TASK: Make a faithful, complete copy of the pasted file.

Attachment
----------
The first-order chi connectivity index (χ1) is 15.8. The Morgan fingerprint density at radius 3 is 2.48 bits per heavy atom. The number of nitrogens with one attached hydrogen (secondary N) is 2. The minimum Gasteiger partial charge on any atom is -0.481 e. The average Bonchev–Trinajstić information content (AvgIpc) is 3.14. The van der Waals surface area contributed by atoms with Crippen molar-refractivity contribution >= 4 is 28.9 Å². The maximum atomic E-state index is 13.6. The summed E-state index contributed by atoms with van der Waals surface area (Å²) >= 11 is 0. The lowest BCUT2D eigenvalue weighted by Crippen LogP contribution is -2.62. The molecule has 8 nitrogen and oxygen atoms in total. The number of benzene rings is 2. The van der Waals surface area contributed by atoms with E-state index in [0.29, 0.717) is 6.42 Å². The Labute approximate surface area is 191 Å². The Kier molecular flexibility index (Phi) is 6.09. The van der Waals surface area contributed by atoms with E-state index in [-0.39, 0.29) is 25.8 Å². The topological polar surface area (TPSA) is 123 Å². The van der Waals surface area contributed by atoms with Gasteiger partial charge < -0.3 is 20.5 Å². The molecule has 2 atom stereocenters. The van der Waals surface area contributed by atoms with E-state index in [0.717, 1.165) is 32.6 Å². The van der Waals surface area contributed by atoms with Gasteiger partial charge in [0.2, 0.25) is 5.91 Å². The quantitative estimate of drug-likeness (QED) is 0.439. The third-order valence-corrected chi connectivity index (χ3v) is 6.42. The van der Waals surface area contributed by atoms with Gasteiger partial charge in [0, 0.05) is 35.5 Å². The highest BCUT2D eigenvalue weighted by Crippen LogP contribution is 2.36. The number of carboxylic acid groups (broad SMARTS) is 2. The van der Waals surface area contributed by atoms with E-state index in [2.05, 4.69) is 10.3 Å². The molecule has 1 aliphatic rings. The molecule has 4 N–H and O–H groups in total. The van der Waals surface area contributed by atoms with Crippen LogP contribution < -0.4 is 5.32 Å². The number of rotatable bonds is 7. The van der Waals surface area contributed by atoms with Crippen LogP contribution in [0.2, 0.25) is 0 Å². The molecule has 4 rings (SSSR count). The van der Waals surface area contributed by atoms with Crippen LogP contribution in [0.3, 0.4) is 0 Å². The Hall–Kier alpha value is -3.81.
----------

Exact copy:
The first-order chi connectivity index (χ1) is 15.8. The Morgan fingerprint density at radius 3 is 2.48 bits per heavy atom. The number of nitrogens with one attached hydrogen (secondary N) is 2. The minimum Gasteiger partial charge on any atom is -0.481 e. The average Bonchev–Trinajstić information content (AvgIpc) is 3.14. The van der Waals surface area contributed by atoms with Crippen molar-refractivity contribution >= 4 is 28.9 Å². The maximum atomic E-state index is 13.6. The summed E-state index contributed by atoms with van der Waals surface area (Å²) >= 11 is 0. The lowest BCUT2D eigenvalue weighted by Crippen LogP contribution is -2.62. The molecule has 8 nitrogen and oxygen atoms in total. The number of benzene rings is 2. The van der Waals surface area contributed by atoms with E-state index in [0.29, 0.717) is 6.42 Å². The Labute approximate surface area is 191 Å². The Kier molecular flexibility index (Phi) is 6.09. The van der Waals surface area contributed by atoms with E-state index in [-0.39, 0.29) is 25.8 Å². The topological polar surface area (TPSA) is 123 Å². The van der Waals surface area contributed by atoms with Gasteiger partial charge < -0.3 is 20.5 Å². The molecule has 2 atom stereocenters. The van der Waals surface area contributed by atoms with E-state index in [0.717, 1.165) is 32.6 Å². The van der Waals surface area contributed by atoms with Gasteiger partial charge in [0.2, 0.25) is 5.91 Å². The quantitative estimate of drug-likeness (QED) is 0.439. The third-order valence-corrected chi connectivity index (χ3v) is 6.42. The van der Waals surface area contributed by atoms with Gasteiger partial charge in [0, 0.05) is 35.5 Å². The highest BCUT2D eigenvalue weighted by Crippen LogP contribution is 2.36. The number of carboxylic acid groups (broad SMARTS) is 2. The van der Waals surface area contributed by atoms with E-state index in [2.05, 4.69) is 10.3 Å². The molecule has 1 aliphatic rings. The molecule has 4 N–H and O–H groups in total. The van der Waals surface area contributed by atoms with Crippen LogP contribution < -0.4 is 5.32 Å². The number of rotatable bonds is 7. The van der Waals surface area contributed by atoms with Crippen LogP contribution in [0.2, 0.25) is 0 Å². The molecule has 4 rings (SSSR count). The van der Waals surface area contributed by atoms with Crippen LogP contribution in [0.3, 0.4) is 0 Å². The Hall–Kier alpha value is -3.81.